So you've read my "soapbox" and recent posts, but now you might be thinking, "What exactly is Lent?" "Isn't that something you do if you are Catholic?" Good questions.
I grew up in a small Baptist church, and other than Palm Sunday and Easter Sunday, I don't recall celebrating the "season" of Lent. My first introduction to Lent was my brother's friend, Rocky Matoso. After riding BMX bikes on Friday afternoons, sometimes Rocky would stay for our family pizza night. But Rocky had to pick the meat off his pizza.
Me: "Why can't you eat meat?"
Rocky: "Because I'm Catholic and can't eat meat on Fridays until Easter."
Me: "Like, no meat at all?!"
Rocky: "Well, I can eat fish."
Me: "Isn't that meat?"
I was intrigued...and confused.
About seven years ago, I did some investigating, reading, praying and planning. Now as adult, I have found great significance in this important time. Here are a few more facts about Lent. (Remember, I'm not a theolgian or expert....just a mom sharing some information.)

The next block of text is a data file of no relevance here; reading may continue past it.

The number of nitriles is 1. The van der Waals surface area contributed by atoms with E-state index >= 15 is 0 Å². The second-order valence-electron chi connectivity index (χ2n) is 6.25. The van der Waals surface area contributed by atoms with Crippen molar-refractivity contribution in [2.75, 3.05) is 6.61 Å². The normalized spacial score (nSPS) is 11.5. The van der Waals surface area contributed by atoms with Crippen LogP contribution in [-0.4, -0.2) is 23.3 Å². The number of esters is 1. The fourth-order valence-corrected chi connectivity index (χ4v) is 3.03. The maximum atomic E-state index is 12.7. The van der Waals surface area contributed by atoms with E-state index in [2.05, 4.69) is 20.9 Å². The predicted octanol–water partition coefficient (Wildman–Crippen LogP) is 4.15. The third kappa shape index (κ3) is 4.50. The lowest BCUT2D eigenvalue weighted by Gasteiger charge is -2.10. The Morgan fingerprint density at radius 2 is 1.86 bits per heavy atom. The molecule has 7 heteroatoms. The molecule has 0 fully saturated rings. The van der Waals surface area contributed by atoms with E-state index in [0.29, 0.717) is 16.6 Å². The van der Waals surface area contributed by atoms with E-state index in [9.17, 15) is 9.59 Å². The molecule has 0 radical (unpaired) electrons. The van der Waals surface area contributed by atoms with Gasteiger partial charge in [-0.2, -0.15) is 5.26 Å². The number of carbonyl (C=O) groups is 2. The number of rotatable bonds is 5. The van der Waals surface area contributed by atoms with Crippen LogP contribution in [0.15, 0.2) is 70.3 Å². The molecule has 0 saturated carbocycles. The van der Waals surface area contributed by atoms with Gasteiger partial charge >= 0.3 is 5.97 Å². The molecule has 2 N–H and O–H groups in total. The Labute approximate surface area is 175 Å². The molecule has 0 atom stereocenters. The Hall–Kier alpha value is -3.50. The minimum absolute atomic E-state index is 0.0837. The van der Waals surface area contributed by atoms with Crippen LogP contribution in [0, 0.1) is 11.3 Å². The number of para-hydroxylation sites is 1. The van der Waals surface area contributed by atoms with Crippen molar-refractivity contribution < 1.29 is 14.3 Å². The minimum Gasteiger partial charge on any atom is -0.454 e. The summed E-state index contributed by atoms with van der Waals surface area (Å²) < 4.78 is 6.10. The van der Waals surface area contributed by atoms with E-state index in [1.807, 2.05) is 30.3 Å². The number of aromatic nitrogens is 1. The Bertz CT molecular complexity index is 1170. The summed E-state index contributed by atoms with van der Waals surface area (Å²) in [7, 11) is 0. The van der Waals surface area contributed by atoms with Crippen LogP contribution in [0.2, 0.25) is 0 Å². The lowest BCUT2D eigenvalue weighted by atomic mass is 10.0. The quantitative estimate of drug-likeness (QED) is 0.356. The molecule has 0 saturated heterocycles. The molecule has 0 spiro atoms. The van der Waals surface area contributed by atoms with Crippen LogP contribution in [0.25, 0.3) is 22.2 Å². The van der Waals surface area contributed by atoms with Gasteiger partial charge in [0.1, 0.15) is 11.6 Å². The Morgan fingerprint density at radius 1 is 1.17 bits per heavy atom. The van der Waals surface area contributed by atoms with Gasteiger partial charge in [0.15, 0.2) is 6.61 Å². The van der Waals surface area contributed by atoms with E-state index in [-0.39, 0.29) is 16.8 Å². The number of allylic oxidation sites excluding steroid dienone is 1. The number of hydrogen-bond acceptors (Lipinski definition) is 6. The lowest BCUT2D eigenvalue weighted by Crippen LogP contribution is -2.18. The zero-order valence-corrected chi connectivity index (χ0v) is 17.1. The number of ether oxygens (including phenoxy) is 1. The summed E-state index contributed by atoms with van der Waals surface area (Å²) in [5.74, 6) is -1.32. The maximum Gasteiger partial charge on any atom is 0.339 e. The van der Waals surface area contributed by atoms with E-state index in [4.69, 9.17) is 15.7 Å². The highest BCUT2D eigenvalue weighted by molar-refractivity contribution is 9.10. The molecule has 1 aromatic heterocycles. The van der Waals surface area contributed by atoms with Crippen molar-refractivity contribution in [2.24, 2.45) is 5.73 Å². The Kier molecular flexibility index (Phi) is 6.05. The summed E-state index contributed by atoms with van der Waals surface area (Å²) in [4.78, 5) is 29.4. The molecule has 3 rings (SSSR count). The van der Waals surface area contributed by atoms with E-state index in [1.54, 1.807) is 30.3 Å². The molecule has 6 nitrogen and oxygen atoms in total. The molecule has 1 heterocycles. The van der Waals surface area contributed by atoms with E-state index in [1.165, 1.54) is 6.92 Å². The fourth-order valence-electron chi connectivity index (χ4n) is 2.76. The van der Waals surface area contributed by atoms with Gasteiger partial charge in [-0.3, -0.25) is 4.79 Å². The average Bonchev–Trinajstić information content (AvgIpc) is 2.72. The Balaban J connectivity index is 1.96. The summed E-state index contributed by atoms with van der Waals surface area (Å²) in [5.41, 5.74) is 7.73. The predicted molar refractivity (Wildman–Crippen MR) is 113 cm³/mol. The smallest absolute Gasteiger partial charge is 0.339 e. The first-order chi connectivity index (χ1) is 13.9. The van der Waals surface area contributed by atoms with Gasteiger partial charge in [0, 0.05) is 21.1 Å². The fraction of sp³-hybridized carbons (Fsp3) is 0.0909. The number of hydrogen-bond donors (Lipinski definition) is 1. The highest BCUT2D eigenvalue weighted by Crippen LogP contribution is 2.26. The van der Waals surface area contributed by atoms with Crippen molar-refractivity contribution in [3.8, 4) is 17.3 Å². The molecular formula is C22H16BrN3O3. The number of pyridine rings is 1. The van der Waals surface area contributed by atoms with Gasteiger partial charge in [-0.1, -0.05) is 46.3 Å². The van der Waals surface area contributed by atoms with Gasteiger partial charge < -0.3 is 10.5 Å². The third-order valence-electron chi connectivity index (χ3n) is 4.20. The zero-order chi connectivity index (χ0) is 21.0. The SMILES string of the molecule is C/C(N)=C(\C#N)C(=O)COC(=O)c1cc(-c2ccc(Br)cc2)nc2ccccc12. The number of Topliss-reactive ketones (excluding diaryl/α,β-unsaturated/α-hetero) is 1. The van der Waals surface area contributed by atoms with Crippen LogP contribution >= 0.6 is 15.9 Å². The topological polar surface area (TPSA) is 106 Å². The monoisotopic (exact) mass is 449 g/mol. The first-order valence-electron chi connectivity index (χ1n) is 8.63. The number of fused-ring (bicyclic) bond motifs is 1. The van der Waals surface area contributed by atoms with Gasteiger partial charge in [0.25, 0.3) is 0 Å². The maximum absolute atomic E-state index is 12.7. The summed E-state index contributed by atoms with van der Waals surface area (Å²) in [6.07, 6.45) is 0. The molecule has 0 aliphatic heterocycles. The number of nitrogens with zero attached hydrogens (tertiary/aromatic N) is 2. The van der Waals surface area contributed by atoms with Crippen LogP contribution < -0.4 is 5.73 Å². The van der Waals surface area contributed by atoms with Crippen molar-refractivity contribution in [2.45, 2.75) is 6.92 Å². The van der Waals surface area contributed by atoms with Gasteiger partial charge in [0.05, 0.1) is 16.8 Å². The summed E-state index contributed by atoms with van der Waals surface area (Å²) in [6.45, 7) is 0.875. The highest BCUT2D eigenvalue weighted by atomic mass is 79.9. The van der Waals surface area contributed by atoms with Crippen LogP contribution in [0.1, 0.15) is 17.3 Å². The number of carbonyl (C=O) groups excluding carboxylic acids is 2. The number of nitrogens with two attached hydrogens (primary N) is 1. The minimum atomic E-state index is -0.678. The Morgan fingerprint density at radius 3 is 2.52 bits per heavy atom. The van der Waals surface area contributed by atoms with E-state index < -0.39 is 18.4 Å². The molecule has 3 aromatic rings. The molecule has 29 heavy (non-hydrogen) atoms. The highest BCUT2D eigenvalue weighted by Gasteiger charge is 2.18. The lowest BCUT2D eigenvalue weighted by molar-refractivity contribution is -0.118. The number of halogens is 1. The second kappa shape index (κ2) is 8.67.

- Lent is the 40 days leading up to Easter Sunday. The word “lent” is from the Anglo-Saxon word "lengten," which means spring. Lent, is never mentioned in Scripture and is not commanded by God. Christians are free to either observe or not observe it.
- Technically, Lent is 46 days, but since all Sundays—and not simply Easter Sunday—are days to celebrate Christ's resurrection, Christians are forbidden to fast and do other forms of penance on those days.
- Forty days is a traditional number of discipline, devotion, and preparation in the Bible. Moses stayed on the Mountain of God for 40 days (Exodus 24:18 and 34:28), the spies were in the land for 40 days (Numbers 13:25), Elijah traveled 40 days before he reached the cave where he had his vision (1 Kings 19:8), Nineveh was given 40 days to repent (Jonah 3:4), and most importantly, prior to undertaking his ministry, Jesus spent 40 days in wilderness praying and fasting (Matthew 4:2).